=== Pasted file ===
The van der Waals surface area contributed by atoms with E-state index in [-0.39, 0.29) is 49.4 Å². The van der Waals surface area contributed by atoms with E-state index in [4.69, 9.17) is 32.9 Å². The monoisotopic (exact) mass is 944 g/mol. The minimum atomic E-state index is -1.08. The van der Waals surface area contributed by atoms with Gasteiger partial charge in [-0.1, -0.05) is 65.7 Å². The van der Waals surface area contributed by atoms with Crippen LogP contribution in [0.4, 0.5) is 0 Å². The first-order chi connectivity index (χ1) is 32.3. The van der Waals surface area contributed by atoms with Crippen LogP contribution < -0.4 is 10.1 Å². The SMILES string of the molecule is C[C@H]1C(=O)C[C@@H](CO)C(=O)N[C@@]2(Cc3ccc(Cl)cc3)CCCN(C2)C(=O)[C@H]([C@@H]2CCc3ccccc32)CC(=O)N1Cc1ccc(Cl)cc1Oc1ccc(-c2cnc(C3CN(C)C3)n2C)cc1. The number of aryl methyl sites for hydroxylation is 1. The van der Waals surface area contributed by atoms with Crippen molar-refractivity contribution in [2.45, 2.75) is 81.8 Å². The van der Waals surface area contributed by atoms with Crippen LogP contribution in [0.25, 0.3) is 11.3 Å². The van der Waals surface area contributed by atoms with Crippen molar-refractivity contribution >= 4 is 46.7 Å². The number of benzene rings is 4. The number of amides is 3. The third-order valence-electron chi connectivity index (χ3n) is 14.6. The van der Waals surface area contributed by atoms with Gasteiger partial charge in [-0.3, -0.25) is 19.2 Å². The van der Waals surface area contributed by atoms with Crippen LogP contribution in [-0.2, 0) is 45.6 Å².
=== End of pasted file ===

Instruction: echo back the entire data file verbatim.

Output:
The van der Waals surface area contributed by atoms with E-state index in [-0.39, 0.29) is 49.4 Å². The van der Waals surface area contributed by atoms with E-state index in [4.69, 9.17) is 32.9 Å². The monoisotopic (exact) mass is 944 g/mol. The minimum atomic E-state index is -1.08. The van der Waals surface area contributed by atoms with Gasteiger partial charge in [-0.1, -0.05) is 65.7 Å². The van der Waals surface area contributed by atoms with Crippen LogP contribution in [0.4, 0.5) is 0 Å². The first-order chi connectivity index (χ1) is 32.3. The van der Waals surface area contributed by atoms with Crippen LogP contribution < -0.4 is 10.1 Å². The SMILES string of the molecule is C[C@H]1C(=O)C[C@@H](CO)C(=O)N[C@@]2(Cc3ccc(Cl)cc3)CCCN(C2)C(=O)[C@H]([C@@H]2CCc3ccccc32)CC(=O)N1Cc1ccc(Cl)cc1Oc1ccc(-c2cnc(C3CN(C)C3)n2C)cc1. The number of aryl methyl sites for hydroxylation is 1. The van der Waals surface area contributed by atoms with Crippen molar-refractivity contribution in [2.45, 2.75) is 81.8 Å². The van der Waals surface area contributed by atoms with Crippen LogP contribution in [0.25, 0.3) is 11.3 Å². The van der Waals surface area contributed by atoms with Crippen molar-refractivity contribution >= 4 is 46.7 Å². The number of benzene rings is 4. The number of amides is 3. The third-order valence-electron chi connectivity index (χ3n) is 14.6. The van der Waals surface area contributed by atoms with Gasteiger partial charge in [-0.3, -0.25) is 19.2 Å². The van der Waals surface area contributed by atoms with Crippen LogP contribution in [-0.2, 0) is 45.6 Å².